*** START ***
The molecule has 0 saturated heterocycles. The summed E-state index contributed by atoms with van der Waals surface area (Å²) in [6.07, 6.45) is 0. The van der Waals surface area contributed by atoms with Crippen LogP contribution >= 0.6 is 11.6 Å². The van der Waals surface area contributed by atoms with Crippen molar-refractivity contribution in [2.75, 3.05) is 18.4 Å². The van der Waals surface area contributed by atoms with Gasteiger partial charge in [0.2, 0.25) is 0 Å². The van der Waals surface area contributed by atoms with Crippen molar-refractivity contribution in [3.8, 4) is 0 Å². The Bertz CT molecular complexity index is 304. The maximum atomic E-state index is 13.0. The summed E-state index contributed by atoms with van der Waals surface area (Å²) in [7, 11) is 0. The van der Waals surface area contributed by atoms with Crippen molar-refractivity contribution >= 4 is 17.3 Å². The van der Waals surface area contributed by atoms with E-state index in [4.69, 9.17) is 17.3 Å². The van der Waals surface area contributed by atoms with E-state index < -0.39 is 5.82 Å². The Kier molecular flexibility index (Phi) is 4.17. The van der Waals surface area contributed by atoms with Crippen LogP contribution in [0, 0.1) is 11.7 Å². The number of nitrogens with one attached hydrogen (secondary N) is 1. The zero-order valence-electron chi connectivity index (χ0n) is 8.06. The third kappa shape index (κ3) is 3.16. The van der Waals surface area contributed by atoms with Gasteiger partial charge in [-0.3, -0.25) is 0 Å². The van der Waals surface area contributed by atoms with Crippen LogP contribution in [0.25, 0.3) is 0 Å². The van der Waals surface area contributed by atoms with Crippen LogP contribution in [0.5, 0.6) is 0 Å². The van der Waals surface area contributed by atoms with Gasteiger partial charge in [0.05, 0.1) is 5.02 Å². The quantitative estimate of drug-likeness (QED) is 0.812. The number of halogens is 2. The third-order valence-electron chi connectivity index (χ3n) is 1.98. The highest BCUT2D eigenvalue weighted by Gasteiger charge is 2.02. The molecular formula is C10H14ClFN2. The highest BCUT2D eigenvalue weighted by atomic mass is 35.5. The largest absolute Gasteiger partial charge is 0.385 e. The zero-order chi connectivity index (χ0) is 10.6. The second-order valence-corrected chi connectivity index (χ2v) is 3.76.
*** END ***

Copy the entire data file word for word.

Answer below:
The molecule has 0 saturated heterocycles. The summed E-state index contributed by atoms with van der Waals surface area (Å²) in [6.07, 6.45) is 0. The van der Waals surface area contributed by atoms with Crippen LogP contribution >= 0.6 is 11.6 Å². The van der Waals surface area contributed by atoms with Crippen molar-refractivity contribution in [2.75, 3.05) is 18.4 Å². The van der Waals surface area contributed by atoms with Gasteiger partial charge in [0.2, 0.25) is 0 Å². The van der Waals surface area contributed by atoms with Crippen molar-refractivity contribution in [3.8, 4) is 0 Å². The Bertz CT molecular complexity index is 304. The maximum atomic E-state index is 13.0. The summed E-state index contributed by atoms with van der Waals surface area (Å²) in [7, 11) is 0. The van der Waals surface area contributed by atoms with Crippen molar-refractivity contribution >= 4 is 17.3 Å². The van der Waals surface area contributed by atoms with E-state index in [4.69, 9.17) is 17.3 Å². The van der Waals surface area contributed by atoms with E-state index < -0.39 is 5.82 Å². The Kier molecular flexibility index (Phi) is 4.17. The van der Waals surface area contributed by atoms with Crippen LogP contribution in [0, 0.1) is 11.7 Å². The number of nitrogens with one attached hydrogen (secondary N) is 1. The zero-order valence-electron chi connectivity index (χ0n) is 8.06. The third kappa shape index (κ3) is 3.16. The van der Waals surface area contributed by atoms with Gasteiger partial charge in [-0.3, -0.25) is 0 Å². The van der Waals surface area contributed by atoms with Crippen LogP contribution in [0.25, 0.3) is 0 Å². The van der Waals surface area contributed by atoms with Crippen LogP contribution in [0.5, 0.6) is 0 Å². The van der Waals surface area contributed by atoms with Gasteiger partial charge in [0.05, 0.1) is 5.02 Å². The quantitative estimate of drug-likeness (QED) is 0.812. The number of halogens is 2. The third-order valence-electron chi connectivity index (χ3n) is 1.98. The highest BCUT2D eigenvalue weighted by Gasteiger charge is 2.02. The molecular formula is C10H14ClFN2. The highest BCUT2D eigenvalue weighted by atomic mass is 35.5. The largest absolute Gasteiger partial charge is 0.385 e. The zero-order chi connectivity index (χ0) is 10.6. The second-order valence-corrected chi connectivity index (χ2v) is 3.76.